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The carefree society

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Tuesday, Dec 14, 2010

I attended this lecture at the New School yesterday given by economist Nancy Folbre about how capitalism has transformed patriarchy and how this has helped bring on the employment crisis. It wasn’t a discussion so much of the much-reported mancession of 2008-09 as it was a broader look at how the domestic and affective work long performed by women for nothing has increasingly become waged work, and also how such work continues to be performed by women who are also working other jobs. Women have gained “self-ownership” thanks in some part to the logic of capitalist individualism—they have been granted the opportunity to sell their labor power and hold property. This increased agency threatens the way capitalist societies have relied on women to do the work of social reproduction outside of the markets that are assumed to be natural to and rule all other forms of production and exchange. As women gain self-ownership, their view of the domestic work they perform becomes more capitalistic—they want to be paid for it, or rather pay other women to do it. The wages for such work is low, because the work itself is easily commodifiable and requires no formal education and can be performed by members of the underclasses.


In neoliberal ideology, it’s regarded as better to privatize welfare than use the state to pool risks associated with social reproduction. American society in particular has fostered an every-family-for-itself environment that intensified risks for everyone—if your parents lose the Alzheimer’s lottery, and you have to put them in a home, well, tough break for you. Don’t expect your neighbor’s tax dollars to help you out. If your company pulls out of the U.S. and lays everyone off, don’t expect anyone else to help put food in your kids’ mouths until you can’t find new work. Instead, you are presumably supposed to think about what gave you the right to have kids in the first place, if you couldn’t guarantee you could afford them.


As capitalism internalizes or subsumes more and more of everyday experience—as more and more of the traditionally unpaid work of social reproduction becomes reconceived as commodified, exploitable wage work—there’s less reason to want to do any of that for other ideological reasons (because it is fulfilling in one’s social role; because it’s morally satisfying; because it is pleases God; etc.). But someone’s got to do it, or else the system as we know it will inevitably end. The key question is who does this work, and for what reasons, for what sort of recognition. Capitalism—flying in the face of patriarchy, to some extent—tells us that money is the only form of recognition that matters.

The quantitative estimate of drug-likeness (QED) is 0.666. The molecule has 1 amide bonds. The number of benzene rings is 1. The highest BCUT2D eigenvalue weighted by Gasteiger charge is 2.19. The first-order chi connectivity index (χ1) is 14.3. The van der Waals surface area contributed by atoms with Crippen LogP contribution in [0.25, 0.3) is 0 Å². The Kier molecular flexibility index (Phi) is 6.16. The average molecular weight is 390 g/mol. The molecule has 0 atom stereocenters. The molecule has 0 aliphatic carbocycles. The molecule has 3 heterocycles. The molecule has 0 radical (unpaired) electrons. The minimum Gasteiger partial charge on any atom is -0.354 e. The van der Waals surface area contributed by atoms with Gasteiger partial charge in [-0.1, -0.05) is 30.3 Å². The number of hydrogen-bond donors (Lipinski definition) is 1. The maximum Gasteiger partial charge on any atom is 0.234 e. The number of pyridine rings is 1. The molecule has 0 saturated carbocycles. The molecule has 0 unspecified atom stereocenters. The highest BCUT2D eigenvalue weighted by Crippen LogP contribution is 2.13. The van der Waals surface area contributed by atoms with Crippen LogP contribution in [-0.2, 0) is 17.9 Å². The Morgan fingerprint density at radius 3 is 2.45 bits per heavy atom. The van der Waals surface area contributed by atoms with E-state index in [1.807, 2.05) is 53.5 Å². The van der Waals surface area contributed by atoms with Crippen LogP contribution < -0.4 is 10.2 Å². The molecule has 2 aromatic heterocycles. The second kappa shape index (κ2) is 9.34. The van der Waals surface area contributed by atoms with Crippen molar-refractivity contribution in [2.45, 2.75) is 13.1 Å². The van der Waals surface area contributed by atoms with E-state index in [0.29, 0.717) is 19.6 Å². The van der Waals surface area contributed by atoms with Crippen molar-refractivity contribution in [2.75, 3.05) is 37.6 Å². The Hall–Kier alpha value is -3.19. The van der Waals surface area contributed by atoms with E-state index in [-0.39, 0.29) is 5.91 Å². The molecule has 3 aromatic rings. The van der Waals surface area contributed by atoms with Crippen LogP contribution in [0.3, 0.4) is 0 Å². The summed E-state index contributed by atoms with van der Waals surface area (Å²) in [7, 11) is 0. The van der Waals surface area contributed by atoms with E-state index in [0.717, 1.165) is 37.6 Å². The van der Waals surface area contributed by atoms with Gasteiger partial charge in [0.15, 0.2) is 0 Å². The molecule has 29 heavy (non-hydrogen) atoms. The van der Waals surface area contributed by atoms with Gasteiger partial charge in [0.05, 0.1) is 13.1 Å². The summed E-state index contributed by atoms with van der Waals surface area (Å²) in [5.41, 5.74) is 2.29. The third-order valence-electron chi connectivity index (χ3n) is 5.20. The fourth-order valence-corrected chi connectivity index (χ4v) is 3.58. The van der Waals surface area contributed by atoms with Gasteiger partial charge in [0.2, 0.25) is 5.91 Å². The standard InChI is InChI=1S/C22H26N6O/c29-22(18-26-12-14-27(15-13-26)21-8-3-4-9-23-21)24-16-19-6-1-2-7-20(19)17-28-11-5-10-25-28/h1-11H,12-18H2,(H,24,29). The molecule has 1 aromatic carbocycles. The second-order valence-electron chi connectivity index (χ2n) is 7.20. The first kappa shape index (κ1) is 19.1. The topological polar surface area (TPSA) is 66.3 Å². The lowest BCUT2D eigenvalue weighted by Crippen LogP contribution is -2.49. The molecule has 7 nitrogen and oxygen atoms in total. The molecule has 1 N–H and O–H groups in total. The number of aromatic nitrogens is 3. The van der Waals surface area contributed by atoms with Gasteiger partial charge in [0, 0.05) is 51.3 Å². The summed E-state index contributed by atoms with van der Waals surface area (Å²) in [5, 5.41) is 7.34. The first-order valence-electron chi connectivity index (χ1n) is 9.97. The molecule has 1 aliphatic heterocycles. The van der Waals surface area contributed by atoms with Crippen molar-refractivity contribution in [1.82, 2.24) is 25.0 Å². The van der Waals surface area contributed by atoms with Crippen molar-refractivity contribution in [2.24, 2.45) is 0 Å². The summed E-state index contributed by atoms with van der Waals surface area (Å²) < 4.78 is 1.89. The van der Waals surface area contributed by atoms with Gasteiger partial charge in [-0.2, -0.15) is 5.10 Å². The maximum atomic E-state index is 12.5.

In the neoliberal world, where the costs of social reproduction are not defrayed by the state but instead show up as costs carried unequally by every family (unless they can outsource it to cheap workers), affective labor—caring for children, the elderly, spouses, etc.; anyone other than yourself—becomes a sucker’s game unless you get some sort of payment for it. It represents an opportunity cost, especially since connectivity makes it so that we always can be working: domestic work is performed at the expense of the more lucrative work that is available to women with more-marketable skills. So the logic implies that the more mothering you do—the more time you spend parenting instead of something else—the poorer you will be. And birth rates drop. It’s easy to extrapolate these trends to a global capitalist world in which no one wants to be a mother and we all become inadvertent Shakers.


Of course, we may also try to get by with as little of this caring work as possible—to have a society where “caring” is automated in social networks as sharing self-broadcasts and pseudo-connection, but we spend as little time as possible actually caring for others in person. The friction of everyday life, ordinarily smoothed over by care work, could just ramp up and up, particularly if the online mediation of our productive lives sufficiently isolates us so that the friction doesn’t impede productivity. That is to say, there is no absolute amount of caring required to make capitalist society; it can always be squeezed, reduced, rationed with the price mechanism. As more care work becomes paid work and becomes priced, the more incentive we all have to economize on it. If caring is work—as capitalism’s logic encourages us to see it—then we have too much incentive to end it, and bring about a society in which no one cares about anything except themselves.



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